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'Road liable to flooding' - correct English or not?

(12 Posts)
Roomfor2 Mon 07-Sep-09 13:13:15

It's a common road sign that really annoys me, but am I right in thinking that this is not good English?

I always understood 'liable' to be used in a similar way to 'likely' - so 'likely to flood, not likely to flooding... Or, if they must use flooding, then change it to 'prone to flooding' rather than liable?

Am I right to be be annoyed by it or should I let it go as a symptom of my own ignorance?? grin

StripeyKnickersSpottySocks Mon 07-Sep-09 13:14:32

I think it's correct.

midnightexpress Mon 07-Sep-09 13:22:07

I don't know, but I've always been similarly annoyed by 'road liable to icing'. Mostly because I feel there is a joke lurking in there and I can't figure out what it is.

Katisha Mon 07-Sep-09 13:25:16

I always wonder what foreigners coming out of ferry ports make of those "ANY VEH" signs you get along motorways...

MrsBadger Mon 07-Sep-09 13:30:50


OED gives it as 'subject to' or 'likely to undergo' a process

and you would say 'Road subject to flooding' or 'Road likely to undergo flooding'.

'Road liable to icing' is just silly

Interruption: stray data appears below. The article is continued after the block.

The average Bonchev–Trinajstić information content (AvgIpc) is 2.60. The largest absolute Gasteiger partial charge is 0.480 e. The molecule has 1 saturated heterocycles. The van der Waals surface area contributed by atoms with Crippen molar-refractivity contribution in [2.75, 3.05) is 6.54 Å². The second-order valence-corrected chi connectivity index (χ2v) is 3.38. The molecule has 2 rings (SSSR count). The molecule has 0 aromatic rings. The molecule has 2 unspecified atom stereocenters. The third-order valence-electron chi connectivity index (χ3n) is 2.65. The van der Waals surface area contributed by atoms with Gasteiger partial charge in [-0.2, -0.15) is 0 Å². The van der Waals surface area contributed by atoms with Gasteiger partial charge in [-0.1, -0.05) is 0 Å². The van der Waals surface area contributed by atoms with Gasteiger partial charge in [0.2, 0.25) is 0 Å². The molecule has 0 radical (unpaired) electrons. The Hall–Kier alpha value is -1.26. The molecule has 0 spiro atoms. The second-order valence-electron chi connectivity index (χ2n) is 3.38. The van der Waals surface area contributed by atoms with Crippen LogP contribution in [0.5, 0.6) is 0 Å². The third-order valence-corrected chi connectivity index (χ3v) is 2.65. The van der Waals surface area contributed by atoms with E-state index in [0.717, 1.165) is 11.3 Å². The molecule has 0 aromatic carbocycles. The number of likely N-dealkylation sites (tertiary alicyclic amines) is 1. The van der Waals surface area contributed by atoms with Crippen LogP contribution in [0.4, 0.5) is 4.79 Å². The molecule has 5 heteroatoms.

but I do persistently refer to the Saturday-night competitive figure-skating chow as Strictly Come Icing.

Pyrocanthus Mon 07-Sep-09 18:17:57

Liable to flood, I think.

Yup, checked in Fowler.

Never seen 'liable to icing' - sounds like one of my daughter's cakes.

midnightexpress Mon 07-Sep-09 21:15:28

We live in Scotland, where many of the roads are, apparently, liable to icing. grin

Roomfor2 Tue 08-Sep-09 09:39:19

Pyrocanthus - that's what I thought. Glad it's not just me!

Pyrocanthus Tue 08-Sep-09 09:45:43

And where the houses are all made of gingerbread, midnightexpress.

cattj Tue 08-Sep-09 23:25:15

'road liable to icing UP'

That might just work. Still lame though.

Other suggestions, above, were better.

gagamama Wed 09-Sep-09 10:12:15

I don't think 'flooding' necessarily has to be a verb though, it can be a state as well can't it?

'I couldn't get to work because of the flooding'
'I couldn't get to work because of the flood'

I guess 'flooding' is a more general term for excess water, or several smaller floods.

[probably talking crap emoticon]

RustyBear Wed 09-Sep-09 10:17:50

But I think your first example is one of those where extra words are implied but not written ie 'can't get to work because of the flooding of the road'

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